JPAC Joint United Kingdom (UK) Blood Transfusion and Tissue Transplantation Services Professional Advisory Committee

10.3: Transfusion of infants and children

Transfusion is performed much less often in older infants and children. The most commonly transfused groups are children on paediatric intensive care units (PICUs), those undergoing cardiac surgery, transfusion-dependent children with inherited conditions such as thalassaemia major, and those following intensive chemotherapy for haematological malignancy or cancer. Transfusion guidelines and blood components for older children are similar to those for adult patients (see appropriate sections of the handbook). Blood transfusion for children with haemoglobinopathies is covered in Chapter 8.

The dose of blood components for infants and children should always be carefully calculated and prescribed in mL, rather than as ‘units’ to prevent errors and avoid potentially dangerous circulatory overload. Dedicated paediatric transfusion charts or care pathways can also reduce dosing and administration errors. It is recommended that:

  • Red cells are transfused at up to 5 mL/kg/h (unless there is active major bleeding) and the transfusion should be completed within 4 hours (see Chapter 4).
  • Apheresis platelets should be used for all children <16 years old to reduce donor exposure. The typical dose for children weighing less than 15 kg is 10–20 mL/kg. Children above 15 kg may receive a single apheresis donation (approximately 300 mL). The recommended rate of administration is 10–20 mL/kg/h. Platelets should be ABO-compatible to reduce the risk of haemolysis caused by donor plasma. RhD negative girls should receive RhD negative platelets if at all possible. If RhD positive platelets have to be given, anti-D immunoglobulin should be administered (a dose of 250 IU intramuscularly or subcutaneously should cover up to five apheresis platelet donations given within a 6-week period).
  • FFP should not be administered prophylactically in non-bleeding patients or to ‘correct’ minor abnormalities of the PT or APTT before invasive procedures. When indicated, a dose of 12–15 mL/kg should be administered at a rate of 10–20 mL/kg/h with careful monitoring for acute transfusion reactions or circulatory overload. FFP should not be used to reverse warfarin anticoagulation unless prothrombin complex concentrate (PCC) is unavailable.

10.3.1: Paediatric intensive care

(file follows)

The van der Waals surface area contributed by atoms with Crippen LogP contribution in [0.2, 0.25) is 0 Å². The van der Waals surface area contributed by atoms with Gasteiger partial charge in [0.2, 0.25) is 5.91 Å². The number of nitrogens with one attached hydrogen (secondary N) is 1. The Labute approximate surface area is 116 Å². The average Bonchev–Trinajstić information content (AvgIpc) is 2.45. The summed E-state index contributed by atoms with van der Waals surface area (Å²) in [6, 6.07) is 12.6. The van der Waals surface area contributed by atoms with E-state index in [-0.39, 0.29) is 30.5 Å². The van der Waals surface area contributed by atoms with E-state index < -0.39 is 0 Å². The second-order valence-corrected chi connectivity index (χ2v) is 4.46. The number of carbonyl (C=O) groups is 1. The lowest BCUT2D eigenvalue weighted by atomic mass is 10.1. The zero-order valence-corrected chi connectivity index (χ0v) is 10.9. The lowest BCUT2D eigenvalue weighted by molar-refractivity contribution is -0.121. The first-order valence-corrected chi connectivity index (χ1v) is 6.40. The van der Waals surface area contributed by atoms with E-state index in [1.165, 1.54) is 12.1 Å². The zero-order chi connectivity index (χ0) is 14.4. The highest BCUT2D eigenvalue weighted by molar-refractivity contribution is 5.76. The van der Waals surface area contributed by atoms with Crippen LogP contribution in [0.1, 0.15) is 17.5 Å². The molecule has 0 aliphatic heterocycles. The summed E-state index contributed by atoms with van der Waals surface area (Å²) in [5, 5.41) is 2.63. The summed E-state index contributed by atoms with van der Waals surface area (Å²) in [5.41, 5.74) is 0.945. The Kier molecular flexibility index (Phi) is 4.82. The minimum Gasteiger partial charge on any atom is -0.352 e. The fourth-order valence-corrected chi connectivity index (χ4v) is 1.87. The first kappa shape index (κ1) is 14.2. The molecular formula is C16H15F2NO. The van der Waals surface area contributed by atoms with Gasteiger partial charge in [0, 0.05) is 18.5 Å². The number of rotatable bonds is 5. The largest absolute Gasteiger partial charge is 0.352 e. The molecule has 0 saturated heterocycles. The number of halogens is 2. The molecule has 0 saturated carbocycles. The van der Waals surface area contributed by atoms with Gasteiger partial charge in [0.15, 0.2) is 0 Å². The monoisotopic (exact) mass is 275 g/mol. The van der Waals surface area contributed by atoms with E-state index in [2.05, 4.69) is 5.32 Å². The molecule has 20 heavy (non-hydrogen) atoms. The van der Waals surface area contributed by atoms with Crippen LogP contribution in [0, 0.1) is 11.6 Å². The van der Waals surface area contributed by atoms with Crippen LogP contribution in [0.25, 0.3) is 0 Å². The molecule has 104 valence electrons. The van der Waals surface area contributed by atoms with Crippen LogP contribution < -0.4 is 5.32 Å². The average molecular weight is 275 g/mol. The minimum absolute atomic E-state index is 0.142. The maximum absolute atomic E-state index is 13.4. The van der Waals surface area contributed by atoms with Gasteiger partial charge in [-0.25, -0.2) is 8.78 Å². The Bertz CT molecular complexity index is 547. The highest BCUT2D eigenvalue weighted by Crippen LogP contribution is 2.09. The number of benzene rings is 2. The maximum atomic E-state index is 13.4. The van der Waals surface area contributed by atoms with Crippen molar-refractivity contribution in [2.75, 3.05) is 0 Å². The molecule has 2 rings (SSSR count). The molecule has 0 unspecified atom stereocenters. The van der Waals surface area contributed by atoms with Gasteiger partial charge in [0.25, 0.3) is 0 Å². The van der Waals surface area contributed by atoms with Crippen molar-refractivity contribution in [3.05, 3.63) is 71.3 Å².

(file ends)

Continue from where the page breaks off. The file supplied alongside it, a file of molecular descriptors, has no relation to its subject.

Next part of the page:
The TRIPICU randomised controlled trial in stable critically ill children by Lacroix et al. in 2007 found that a restrictive Hb transfusion trigger (70 g/L) was as safe as a liberal Hb trigger (95 g/L) and was associated with reduced blood use. It remains uncertain whether this can be extrapolated to unstable patients.

Expert opinion now generally favours an Hb transfusion trigger of 70 g/L in stable critically ill children, which is the same as the recommendation for adult patients (see Chapter 7). A higher threshold should be considered if the child has symptomatic anaemia or impaired cardiorespiratory function.

There is little high-grade evidence to underpin guidelines for the administration of platelets and FFP in this group. In general, guidelines developed for adult patients are used (see Chapter 7).

10.3.2: Haemato-oncology patients

Children undergoing treatment for malignancy are generally transfused in a similar manner to adult patients. A red cell transfusion trigger of 70 g/L is appropriate for clinically stable patients without active bleeding. Platelet transfusion guidelines are also similar to those developed for adult practice, although a higher rate of bleeding in children with haematological malignancies has been reported. The 2004 BCSH Transfusion Guidelines for Neonates and Older Children recommend a standard platelet transfusion threshold of 10×109/L in non-infected, clinically stable children. A threshold of 20×109/L is recommended in the presence of severe mucositis, DIC or anticoagulant therapy. Patients with DIC in association with induction therapy for leukaemia and those with extremely high white cell counts may be transfused at 20–40×109/L and a similar level is appropriate for performance of lumbar puncture or insertion of a central venous line.